The meter amp is wide band, and has a full scale sensitivity of 3mV. It will oscillate if there is any feedback from O/P to I/P or between stages.
Drill all holes first for the two rotary switches, the meter and its mounting bolts and the input connectors. All of my test gear uses BNC connectors, but for audio work you may prefer an RCA connector. One can also use 'banana' sockets, so you can use ordinary multimeter leads, but being unshielded they will pick up noise - especially on the lower voltage ranges.
Make sure that all panel components fit properly, and de-burr the panel on both sides.
Mark the switch positions for each setting very carefully, since markings that do not line up with the pointer on the switch knobs look tacky, and can be confusing when you use the instrument.
Once you have the exact switch positions marked out, the front panel can be labelled any way you see fit. One method that works well is to use a graphics drawing package to create the label, and print it out onto ordinary paper. Carefully stick clear 'contact' film (as used for covering school books, etc) on both sides, ensuring that there are no air bubbles trapped under the film. Trim to the exact size of the front panel.
Use spray adhesive on both the panel and the label, leave for a few minutes then very carefully apply the label. You have to get this right first time - once stuck you will damage the label trying to move it ! The hole cutouts should then be very carefully removed using a hobby knife, scalpel or other suitable (sharp) instrument.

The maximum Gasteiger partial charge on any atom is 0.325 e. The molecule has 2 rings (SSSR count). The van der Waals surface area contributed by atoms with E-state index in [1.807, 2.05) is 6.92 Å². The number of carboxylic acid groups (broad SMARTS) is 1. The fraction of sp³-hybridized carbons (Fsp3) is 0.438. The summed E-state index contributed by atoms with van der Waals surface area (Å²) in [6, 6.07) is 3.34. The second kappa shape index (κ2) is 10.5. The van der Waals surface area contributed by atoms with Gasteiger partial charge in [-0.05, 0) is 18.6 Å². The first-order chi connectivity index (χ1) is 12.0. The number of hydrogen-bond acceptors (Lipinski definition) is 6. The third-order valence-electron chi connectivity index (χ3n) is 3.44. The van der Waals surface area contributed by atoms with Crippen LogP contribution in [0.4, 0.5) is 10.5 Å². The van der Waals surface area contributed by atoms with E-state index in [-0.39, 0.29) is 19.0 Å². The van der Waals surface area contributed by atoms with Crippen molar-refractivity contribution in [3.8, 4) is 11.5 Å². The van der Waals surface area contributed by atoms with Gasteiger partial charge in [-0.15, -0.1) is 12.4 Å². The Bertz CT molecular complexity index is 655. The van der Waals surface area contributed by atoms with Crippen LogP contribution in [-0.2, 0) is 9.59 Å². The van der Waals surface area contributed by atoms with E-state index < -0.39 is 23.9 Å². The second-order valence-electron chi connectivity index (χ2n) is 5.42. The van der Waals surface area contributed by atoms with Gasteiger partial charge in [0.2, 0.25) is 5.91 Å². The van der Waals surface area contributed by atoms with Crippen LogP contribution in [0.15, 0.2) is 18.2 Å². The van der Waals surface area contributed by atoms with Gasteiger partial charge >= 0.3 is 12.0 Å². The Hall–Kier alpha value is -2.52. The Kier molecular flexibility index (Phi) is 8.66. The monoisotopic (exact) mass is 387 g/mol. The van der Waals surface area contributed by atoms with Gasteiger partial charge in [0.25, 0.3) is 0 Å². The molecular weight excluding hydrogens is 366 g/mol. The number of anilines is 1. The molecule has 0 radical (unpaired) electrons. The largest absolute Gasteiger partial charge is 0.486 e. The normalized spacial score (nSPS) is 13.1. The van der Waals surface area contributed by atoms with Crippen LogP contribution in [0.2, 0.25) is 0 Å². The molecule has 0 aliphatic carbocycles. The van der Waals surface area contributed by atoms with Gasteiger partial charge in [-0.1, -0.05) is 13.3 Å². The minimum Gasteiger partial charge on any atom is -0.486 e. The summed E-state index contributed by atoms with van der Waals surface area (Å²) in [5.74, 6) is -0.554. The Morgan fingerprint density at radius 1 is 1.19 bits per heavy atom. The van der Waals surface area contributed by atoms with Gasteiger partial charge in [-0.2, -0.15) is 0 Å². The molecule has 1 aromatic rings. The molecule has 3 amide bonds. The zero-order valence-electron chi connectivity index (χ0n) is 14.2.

That's it - you are now the proud owner of a very useful piece of test equipment.
|Copyright Notice. This article, including but not limited to all text and diagrams, is the intellectual property of Rod Elliott, and is Copyright (c) 1999. Reproduction or re-publication by any means whatsoever, whether electronic, mechanical or electro-mechanical, is strictly prohibited under International Copyright laws. The author (Rod Elliott) grants the reader the right to use this information for personal use only, and further allows that one (1) copy may be made for reference while constructing the project. Commercial use is prohibited without express written authorisation from Rod Elliott.|